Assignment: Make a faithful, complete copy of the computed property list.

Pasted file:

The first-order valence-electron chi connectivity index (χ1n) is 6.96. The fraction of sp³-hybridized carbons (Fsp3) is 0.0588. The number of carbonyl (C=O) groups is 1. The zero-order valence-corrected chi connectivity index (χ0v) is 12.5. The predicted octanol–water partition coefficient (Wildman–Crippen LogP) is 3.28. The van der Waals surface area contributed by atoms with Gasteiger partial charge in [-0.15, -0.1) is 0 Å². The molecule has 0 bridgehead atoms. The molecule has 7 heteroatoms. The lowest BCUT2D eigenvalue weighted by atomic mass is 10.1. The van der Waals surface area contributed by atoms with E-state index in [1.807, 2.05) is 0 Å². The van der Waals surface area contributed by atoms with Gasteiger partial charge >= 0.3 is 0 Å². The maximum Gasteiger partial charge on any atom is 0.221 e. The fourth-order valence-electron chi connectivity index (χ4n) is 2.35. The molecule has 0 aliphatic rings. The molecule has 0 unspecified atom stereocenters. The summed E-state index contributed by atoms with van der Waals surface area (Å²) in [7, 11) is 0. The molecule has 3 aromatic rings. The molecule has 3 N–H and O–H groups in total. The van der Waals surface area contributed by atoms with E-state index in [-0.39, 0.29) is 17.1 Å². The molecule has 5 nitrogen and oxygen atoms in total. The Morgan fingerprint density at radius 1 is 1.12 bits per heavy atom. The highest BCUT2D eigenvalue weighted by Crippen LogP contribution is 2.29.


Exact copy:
The first-order valence-electron chi connectivity index (χ1n) is 6.96. The fraction of sp³-hybridized carbons (Fsp3) is 0.0588. The number of carbonyl (C=O) groups is 1. The zero-order valence-corrected chi connectivity index (χ0v) is 12.5. The predicted octanol–water partition coefficient (Wildman–Crippen LogP) is 3.28. The van der Waals surface area contributed by atoms with Gasteiger partial charge in [-0.15, -0.1) is 0 Å². The molecule has 0 bridgehead atoms. The molecule has 7 heteroatoms. The lowest BCUT2D eigenvalue weighted by atomic mass is 10.1. The van der Waals surface area contributed by atoms with E-state index in [1.807, 2.05) is 0 Å². The van der Waals surface area contributed by atoms with Gasteiger partial charge >= 0.3 is 0 Å². The maximum Gasteiger partial charge on any atom is 0.221 e. The fourth-order valence-electron chi connectivity index (χ4n) is 2.35. The molecule has 0 aliphatic rings. The molecule has 0 unspecified atom stereocenters. The summed E-state index contributed by atoms with van der Waals surface area (Å²) in [7, 11) is 0. The molecule has 3 aromatic rings. The molecule has 3 N–H and O–H groups in total. The van der Waals surface area contributed by atoms with E-state index in [-0.39, 0.29) is 17.1 Å². The molecule has 5 nitrogen and oxygen atoms in total. The Morgan fingerprint density at radius 1 is 1.12 bits per heavy atom. The highest BCUT2D eigenvalue weighted by Crippen LogP contribution is 2.29.